Every business today is digging deep to find ways of reducing operating costs to remain profitable and enable reinvestment for continued competitiveness. Many are finding opportunities in their data centers, in particular opportunities to employ technology that can significantly decrease their energy consumption and operating costs. Until recently, this may have been perceived as an issue only for facilities managers. However, global economic conditions, mounting pressures on profitability, and other factors have combined to make energy cost containment an issue for all enterprise managers and executives.

Whether an online retailer, financial services company, telecommunication provider, or airline, today’s enterprise depends on a network as the essential business backbone. In turn, data centers housing these networks depend on an array of equipment to monitor network performance, troubleshoot problems, and maintain uptime. It’s not unusual for an enterprise to support its high-speed network infrastructure with dozens-perhaps hundreds in the case of large data centers in multiple locations-of monitoring and analysis devices, and the resulting energy costs generated by this array of devices are far from trivial.

Some Perspective

According to a study by the U.S. Environmental Protection Agency’s (EPA) Report to Congress on Data Center Efficiency, U.S. data centers consumed 61 billion kilowatt-hours (kWh) in 2006-more than double the amount consumed in 2000-at a cost of $4.5 billion. Another report, by the analyst firm IDC, notes that the average equipment rack 10 years ago held seven servers that each consumed an average of 100 watts; the number today is up to 22 servers per rack with power consumption at an average of 400 watts per device. And these numbers are only growing. The EPA acknowledges that under present efficiency trends data center energy consumption could double again by 2011.

Surprisingly, the majority of businesses surveyed by IDC don’t know how much power is required per square foot in their data centers, much less the consumption by devices used for network monitoring. But an educated guess says that if the average monitoring device requires 450 watts at full load, then, for example, a major financial services company with 600 monitoring devices deployed in its data centers would consume over 270 kW per hour. At an average cost of $0.08 per kilowatt-hour, that’s significant. And that’s only part of the equation.

Figure 1. Electronic device sharing eliminates redundant monitoring devices. Top and Bottom: conventional and more cost-effective monitoring configurations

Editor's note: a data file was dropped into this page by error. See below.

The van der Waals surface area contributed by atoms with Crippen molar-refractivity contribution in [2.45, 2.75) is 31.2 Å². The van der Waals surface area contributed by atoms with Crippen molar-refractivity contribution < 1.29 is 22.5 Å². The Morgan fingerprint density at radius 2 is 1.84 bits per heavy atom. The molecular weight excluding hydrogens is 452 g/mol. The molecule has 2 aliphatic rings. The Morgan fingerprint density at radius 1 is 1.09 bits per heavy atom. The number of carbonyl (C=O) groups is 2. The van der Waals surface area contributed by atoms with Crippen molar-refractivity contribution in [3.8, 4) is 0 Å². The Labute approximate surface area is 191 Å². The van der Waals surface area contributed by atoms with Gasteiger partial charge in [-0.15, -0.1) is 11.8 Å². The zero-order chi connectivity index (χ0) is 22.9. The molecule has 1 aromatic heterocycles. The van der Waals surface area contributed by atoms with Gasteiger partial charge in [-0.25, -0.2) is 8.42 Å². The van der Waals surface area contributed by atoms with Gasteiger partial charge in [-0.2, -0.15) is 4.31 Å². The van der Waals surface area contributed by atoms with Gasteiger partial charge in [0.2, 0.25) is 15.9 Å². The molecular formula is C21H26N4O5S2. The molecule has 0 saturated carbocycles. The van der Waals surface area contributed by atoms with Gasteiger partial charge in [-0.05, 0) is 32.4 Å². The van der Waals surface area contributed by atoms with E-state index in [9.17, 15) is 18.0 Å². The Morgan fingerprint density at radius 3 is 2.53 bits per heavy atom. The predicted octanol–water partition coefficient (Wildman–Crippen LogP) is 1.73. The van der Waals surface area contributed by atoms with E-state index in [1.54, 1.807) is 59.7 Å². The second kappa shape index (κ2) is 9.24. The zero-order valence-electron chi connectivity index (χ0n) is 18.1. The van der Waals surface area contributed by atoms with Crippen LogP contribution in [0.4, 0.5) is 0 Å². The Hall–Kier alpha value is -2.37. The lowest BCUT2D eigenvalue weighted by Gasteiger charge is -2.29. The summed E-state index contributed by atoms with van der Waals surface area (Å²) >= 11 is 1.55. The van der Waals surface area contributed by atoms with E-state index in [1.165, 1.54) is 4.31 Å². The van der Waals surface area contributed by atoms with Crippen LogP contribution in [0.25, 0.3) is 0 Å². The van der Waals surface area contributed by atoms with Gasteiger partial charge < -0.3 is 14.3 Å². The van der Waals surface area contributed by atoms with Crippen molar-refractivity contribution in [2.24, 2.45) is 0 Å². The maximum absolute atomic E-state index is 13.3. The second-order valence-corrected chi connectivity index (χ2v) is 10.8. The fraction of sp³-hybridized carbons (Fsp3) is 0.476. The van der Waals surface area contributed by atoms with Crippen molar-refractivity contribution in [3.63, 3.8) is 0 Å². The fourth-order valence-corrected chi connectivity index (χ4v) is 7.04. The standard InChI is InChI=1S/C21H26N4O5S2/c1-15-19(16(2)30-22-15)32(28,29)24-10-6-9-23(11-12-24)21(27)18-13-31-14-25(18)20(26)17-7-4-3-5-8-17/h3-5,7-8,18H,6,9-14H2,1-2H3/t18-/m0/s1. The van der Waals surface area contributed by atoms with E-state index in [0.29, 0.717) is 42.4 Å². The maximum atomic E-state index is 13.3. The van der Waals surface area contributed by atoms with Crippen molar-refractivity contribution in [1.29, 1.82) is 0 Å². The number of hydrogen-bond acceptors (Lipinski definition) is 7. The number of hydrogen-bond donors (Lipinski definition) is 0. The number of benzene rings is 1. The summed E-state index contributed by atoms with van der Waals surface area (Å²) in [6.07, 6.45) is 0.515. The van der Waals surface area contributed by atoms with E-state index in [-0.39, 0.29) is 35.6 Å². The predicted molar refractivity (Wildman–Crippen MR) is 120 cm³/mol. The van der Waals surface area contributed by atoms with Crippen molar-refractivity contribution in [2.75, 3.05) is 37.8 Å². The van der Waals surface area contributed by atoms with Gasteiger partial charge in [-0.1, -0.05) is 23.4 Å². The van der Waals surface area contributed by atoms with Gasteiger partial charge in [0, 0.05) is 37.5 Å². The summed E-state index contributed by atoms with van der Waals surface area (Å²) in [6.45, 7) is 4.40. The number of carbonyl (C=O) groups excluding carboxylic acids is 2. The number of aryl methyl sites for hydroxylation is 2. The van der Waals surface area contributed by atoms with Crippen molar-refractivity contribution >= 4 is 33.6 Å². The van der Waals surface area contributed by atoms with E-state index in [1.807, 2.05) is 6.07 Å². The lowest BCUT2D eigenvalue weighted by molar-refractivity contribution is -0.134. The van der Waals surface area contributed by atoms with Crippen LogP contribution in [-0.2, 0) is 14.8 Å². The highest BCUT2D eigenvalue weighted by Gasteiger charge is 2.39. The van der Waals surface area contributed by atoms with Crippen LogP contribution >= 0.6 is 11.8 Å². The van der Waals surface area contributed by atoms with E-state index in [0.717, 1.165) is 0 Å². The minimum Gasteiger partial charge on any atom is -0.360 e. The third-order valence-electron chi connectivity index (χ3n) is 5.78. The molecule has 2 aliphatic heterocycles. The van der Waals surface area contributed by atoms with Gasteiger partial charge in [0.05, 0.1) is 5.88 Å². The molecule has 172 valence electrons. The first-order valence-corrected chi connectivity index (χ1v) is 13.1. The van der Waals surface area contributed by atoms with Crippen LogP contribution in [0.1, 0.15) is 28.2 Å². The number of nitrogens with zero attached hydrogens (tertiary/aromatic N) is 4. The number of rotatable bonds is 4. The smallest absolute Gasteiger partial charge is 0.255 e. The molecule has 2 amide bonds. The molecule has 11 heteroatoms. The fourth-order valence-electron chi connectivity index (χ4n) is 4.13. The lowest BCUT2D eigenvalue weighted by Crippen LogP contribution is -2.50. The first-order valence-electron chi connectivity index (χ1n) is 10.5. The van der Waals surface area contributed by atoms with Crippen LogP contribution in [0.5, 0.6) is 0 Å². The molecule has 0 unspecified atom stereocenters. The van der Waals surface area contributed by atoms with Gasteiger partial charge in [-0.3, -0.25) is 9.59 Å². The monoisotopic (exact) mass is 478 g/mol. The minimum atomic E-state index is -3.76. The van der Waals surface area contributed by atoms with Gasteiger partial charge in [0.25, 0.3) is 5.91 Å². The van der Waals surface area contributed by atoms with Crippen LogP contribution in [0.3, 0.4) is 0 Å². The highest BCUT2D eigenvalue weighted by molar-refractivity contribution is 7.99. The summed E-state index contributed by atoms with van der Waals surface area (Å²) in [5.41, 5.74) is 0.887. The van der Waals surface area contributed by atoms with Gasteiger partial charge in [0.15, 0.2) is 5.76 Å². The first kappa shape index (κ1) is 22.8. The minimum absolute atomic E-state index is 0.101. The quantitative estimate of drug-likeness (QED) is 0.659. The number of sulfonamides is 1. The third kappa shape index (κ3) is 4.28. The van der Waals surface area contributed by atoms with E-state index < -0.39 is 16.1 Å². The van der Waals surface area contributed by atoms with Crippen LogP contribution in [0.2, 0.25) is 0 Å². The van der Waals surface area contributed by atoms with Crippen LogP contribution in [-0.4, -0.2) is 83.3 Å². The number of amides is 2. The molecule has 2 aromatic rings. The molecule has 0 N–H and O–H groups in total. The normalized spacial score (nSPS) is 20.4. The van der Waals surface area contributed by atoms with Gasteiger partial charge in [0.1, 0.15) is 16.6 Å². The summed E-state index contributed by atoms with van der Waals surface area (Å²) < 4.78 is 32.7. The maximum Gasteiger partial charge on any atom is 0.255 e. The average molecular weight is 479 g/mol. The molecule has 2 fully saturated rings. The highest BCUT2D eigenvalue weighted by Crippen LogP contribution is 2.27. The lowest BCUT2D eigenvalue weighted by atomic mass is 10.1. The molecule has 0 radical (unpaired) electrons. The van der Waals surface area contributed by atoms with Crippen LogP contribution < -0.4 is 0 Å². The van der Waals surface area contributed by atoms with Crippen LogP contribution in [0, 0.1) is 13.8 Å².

Cooling is another important consideration. Referring again to the IDC study, data center managers today are simply addressing this challenge by pushing more cold air through raised floors or rearranging equipment in hot/cool zones so that air intakes on certain devices are drawing cool air. They’re not focused on reducing the overall thermal footprint of their data centers.

Figure 2. Matrix switching enabled one financial firm firm to manage thousands of critical network segments using fewer overall monitoring tools.

Fewer Devices

Many will likely point to more efficient power management and device usage as a way to cut power consumption, but why not simply reduce the number of monitoring and analysis devices? While this suggestion might sound inconceivable, the technology that makes it possible to reduce device count and still maintain 100 percent network visibility is available today. It’s called a matrix switch and can be thought as an electronic patch panel controlled by software. It enables the dynamic re-allocation of monitoring equipment, therein significantly reducing the number of devices needed to maintain total network visibility and, in turn, lowering overall power consumption.

Figure 1 illustrates the point. At left, the conventional approach, where each monitoring device is connected one-to-one to a dedicated Layer 2/3 switch. At right, an approach where fewer monitoring devices are connected to a matrix switch, which then connects to the same array of Layer 2/3 switches. This implementation assures the same instant device access as the conventional one-to-one deployment, but does so in a way that utilizes fewer total devices, hence the energy savings.

Case History